Main Diagonal

In linear algebra, the main diagonal (sometimes leading diagonal or major diagonal or primary diagonal or principal diagonal) of a matrix is the collection of entries where is equal to .

The main diagonal of a square matrix is the diagonal which runs from the top left corner to the bottom right corner. For example, the following matrix has 1s down its main diagonal:

$\begin{bmatrix} 1 & 0 & 0\\ 0 & 1 & 0\\ 0 & 0 & 1\end{bmatrix}.$

A square matrix like the above in which the entries outside the main diagonal are all zero is called a diagonal matrix. The sum of the entries on the main diagonal of a square matrix is known as the trace of that matrix.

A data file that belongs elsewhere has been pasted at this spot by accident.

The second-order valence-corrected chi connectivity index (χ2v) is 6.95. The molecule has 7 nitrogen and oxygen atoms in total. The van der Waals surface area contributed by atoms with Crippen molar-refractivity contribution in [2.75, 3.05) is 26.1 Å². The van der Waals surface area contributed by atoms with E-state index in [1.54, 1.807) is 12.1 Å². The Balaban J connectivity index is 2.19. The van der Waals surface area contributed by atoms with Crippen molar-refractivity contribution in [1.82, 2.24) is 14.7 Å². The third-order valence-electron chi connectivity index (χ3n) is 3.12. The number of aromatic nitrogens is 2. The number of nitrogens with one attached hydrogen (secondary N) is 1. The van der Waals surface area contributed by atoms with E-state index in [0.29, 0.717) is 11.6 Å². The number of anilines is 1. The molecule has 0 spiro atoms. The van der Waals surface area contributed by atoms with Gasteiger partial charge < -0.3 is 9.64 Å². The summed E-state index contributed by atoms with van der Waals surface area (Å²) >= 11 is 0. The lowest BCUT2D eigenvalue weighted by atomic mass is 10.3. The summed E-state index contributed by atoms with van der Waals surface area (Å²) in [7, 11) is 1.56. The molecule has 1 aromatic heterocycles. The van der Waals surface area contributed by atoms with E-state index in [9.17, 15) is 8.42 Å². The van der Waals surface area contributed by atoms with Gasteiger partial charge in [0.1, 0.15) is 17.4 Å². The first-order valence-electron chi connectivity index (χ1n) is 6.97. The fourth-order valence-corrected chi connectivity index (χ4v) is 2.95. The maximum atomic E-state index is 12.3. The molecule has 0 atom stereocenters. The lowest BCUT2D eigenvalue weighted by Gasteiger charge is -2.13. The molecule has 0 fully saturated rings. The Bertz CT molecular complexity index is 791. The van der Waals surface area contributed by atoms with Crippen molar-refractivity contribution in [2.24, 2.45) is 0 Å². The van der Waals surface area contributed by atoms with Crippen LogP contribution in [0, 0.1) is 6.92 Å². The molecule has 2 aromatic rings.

The main diagonal of a rectangular matrix is the diagonal which runs from the top left corner and steps down and right, until the right edge or the bottom edge is reached.

$\begin{bmatrix} 1 & 0 & 0 & 0 \\ 0 & 1 & 0 & 0 \\ 0 & 0 & 1 & 0 \end{bmatrix}$
$\begin{bmatrix} 1 & 0 & 0\\ 0 & 1 & 0\\ 0 & 0 & 1\\ 0 & 0 & 0\end{bmatrix}$

The diagonal of a square matrix from the top right to the bottom left corner is called antidiagonal, counterdiagonal, secondary diagonal, or minor diagonal.

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